baltimore history

The Black Panther Party was a well-known activist group famous for its work during the Civil Rights movement. Although it is stated that there was never an actual number of members given, the numbers were likely a little over 1,000 members nationwide.

We hear about Black Panthers in Oakland, CA who carried guns and monitored police activity. We hear about protests outside Safeways and in public spaces. Given Baltimore’s history, I thought it would be interesting to find out what the Black Panther Party was doing in Baltimore from 1968 to its closing in 1972.

Baltimore is a city with a rich history. While most people see Baltimore as a “ghetto” or a sports town, one must not forget the part it played during the Civil Rights movement.

The Black Panther Party arose in 1968, just after the Baltimore uprising over MLK Jr.’s death. However, a number of things led to African-American unrest: Poor living conditions, lack of clean water, poor schooling, and police suspicion to name a few. They would meet at a house on East Eager street near the Maryland State Penitentiary. The group’s founder was Warren Hart, but he was quickly replaced by John Clark because he was not acting like  a serious leader. Their primary source of funding was their newspaper that they used to spread information around the city. The average Black Panther was in their 20-30s. They were attending college or worked a blue-collar job. All came from working-class families.

As stated earlier, one of the reasons the chapter was founded was to address the police’s behavior regarding African-Americans in the city. The police did not make it easy for the group, and after Hoover’s comment about the Black Panthers being a dangerous threat, the group faced many challenges. Police would disguise themselves, and go undercover to gain information regarding rallies and protests.The Baltimore Sun even revealed that these same undercover cops would get “arrested”in order to spark fights with cops and lead to more arrests. They would also break up rallies, even if the Panthers had permits.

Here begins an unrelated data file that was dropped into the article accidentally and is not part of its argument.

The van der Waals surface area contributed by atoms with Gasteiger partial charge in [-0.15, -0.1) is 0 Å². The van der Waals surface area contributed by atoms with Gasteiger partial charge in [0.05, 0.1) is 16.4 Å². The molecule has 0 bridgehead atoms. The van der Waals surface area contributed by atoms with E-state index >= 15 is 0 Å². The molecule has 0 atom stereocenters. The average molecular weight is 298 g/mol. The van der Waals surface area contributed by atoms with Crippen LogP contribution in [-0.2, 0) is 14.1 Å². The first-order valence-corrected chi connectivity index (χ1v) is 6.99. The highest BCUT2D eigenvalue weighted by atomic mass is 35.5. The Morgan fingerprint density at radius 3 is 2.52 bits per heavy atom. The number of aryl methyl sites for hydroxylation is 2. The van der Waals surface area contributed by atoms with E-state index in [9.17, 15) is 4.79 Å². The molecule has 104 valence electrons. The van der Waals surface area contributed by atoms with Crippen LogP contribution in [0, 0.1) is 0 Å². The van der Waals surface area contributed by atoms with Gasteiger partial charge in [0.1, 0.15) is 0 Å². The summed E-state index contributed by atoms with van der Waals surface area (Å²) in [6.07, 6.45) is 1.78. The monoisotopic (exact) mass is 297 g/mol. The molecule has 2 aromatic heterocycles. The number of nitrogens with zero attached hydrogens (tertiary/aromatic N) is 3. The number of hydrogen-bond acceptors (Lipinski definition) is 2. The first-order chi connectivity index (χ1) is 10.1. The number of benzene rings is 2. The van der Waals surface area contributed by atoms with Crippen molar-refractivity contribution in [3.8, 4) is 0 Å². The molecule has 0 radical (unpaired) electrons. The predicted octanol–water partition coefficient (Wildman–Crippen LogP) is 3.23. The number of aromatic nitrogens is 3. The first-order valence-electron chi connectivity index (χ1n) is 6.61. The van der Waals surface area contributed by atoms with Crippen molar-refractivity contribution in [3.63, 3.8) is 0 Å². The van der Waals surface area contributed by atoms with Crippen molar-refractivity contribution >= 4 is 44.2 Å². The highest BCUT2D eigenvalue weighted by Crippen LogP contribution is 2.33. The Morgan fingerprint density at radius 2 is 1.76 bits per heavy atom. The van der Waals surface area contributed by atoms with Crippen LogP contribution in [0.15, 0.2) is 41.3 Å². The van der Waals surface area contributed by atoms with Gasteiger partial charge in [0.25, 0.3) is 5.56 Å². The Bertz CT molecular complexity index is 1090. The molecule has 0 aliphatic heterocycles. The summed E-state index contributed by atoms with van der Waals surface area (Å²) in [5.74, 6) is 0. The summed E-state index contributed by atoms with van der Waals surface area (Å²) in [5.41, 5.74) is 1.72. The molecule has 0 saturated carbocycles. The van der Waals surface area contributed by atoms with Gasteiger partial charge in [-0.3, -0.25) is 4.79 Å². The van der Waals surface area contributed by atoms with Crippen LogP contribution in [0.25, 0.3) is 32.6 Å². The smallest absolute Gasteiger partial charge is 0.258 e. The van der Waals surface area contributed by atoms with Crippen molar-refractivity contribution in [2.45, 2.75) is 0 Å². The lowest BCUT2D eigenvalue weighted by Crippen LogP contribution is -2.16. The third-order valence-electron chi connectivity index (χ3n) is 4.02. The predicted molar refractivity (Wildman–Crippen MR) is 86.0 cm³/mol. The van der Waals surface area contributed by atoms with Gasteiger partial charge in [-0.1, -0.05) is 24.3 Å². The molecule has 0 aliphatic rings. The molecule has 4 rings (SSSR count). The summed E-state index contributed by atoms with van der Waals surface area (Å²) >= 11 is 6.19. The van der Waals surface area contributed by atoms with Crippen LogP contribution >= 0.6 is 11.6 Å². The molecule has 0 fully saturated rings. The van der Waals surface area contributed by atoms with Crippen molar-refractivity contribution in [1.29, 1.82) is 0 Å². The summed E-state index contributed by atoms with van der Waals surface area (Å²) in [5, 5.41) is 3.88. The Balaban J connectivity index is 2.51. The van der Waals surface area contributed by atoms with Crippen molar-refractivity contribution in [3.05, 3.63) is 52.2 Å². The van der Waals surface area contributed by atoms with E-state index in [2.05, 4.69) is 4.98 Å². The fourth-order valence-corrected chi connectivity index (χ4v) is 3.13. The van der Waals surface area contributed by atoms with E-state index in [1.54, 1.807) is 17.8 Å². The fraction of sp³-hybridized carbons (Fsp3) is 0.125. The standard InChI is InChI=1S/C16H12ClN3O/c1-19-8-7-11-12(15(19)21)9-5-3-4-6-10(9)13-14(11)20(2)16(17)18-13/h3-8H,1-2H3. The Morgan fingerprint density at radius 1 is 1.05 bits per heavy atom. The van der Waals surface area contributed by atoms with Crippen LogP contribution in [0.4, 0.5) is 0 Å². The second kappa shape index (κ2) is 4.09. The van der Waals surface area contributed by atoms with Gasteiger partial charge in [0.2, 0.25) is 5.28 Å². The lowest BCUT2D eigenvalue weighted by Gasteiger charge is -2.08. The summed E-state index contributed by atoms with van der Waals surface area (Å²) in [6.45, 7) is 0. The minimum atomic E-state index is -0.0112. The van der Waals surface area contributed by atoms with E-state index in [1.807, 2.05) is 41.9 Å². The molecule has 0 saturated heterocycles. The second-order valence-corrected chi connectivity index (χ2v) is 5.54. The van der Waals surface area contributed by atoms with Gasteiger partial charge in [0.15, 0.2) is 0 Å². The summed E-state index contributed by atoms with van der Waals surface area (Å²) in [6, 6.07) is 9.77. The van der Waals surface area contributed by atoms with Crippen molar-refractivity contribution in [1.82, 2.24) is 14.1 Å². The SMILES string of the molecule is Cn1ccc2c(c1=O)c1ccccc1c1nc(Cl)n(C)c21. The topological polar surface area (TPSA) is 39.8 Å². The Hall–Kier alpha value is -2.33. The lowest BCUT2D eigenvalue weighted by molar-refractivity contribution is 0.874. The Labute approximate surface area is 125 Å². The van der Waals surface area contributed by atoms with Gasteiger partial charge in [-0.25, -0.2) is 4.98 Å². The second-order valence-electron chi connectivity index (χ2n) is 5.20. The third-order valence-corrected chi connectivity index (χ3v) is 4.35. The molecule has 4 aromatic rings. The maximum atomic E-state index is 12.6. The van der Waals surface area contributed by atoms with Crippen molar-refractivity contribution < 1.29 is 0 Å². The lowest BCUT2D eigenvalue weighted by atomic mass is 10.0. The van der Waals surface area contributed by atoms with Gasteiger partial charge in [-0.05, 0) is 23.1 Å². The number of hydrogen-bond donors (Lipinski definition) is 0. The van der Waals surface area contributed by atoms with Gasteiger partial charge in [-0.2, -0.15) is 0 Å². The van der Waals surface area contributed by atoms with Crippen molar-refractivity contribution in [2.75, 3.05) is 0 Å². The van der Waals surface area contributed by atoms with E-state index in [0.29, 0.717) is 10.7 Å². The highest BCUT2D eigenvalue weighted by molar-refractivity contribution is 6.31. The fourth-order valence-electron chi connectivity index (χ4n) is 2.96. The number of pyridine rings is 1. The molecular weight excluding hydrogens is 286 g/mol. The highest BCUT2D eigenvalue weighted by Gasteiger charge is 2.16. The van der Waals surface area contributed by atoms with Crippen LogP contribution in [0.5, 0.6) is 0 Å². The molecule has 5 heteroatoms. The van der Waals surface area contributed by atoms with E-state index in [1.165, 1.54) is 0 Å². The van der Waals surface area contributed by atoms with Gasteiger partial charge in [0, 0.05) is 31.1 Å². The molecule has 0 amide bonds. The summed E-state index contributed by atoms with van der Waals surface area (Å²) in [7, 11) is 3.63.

The chapter closed in 1972. I never really found out why. There were some theories including lack of funds, lack of volunteers, police threats, and more. Some members went to Oakland, CA to join their chapter, some stayed behind in order to offer Baltimore support.

While the chapter ultimately collapsed, there were many successes! For starters, the Panthers prevented many rioters from committing acts of violence in the name of MLK Jr. They also had a breakfast program that was offered donation by many, including the Archdiocese of Baltimore. (Which is a pretty big deal if you attended/are attending a Catholic School in the city) They fed about 200 children a day with this program. Along with this, they started a Free Lunch program in the summer, and offered free dry-cleaning services. The group also had a small free medical clinic. They also supported their city by teaching them basic survival without the need for a weapon.

While the group may have a bad reputation, there was actually quite a lot of support for the group in Baltimore. This chapter was a community lifeline. The group may have a bad reputation today, but when we examine what the group actually promoted, and refuse to believe the strategic media smear, we can see the group was a very important part of the Civil Rights movement and Black social justice.

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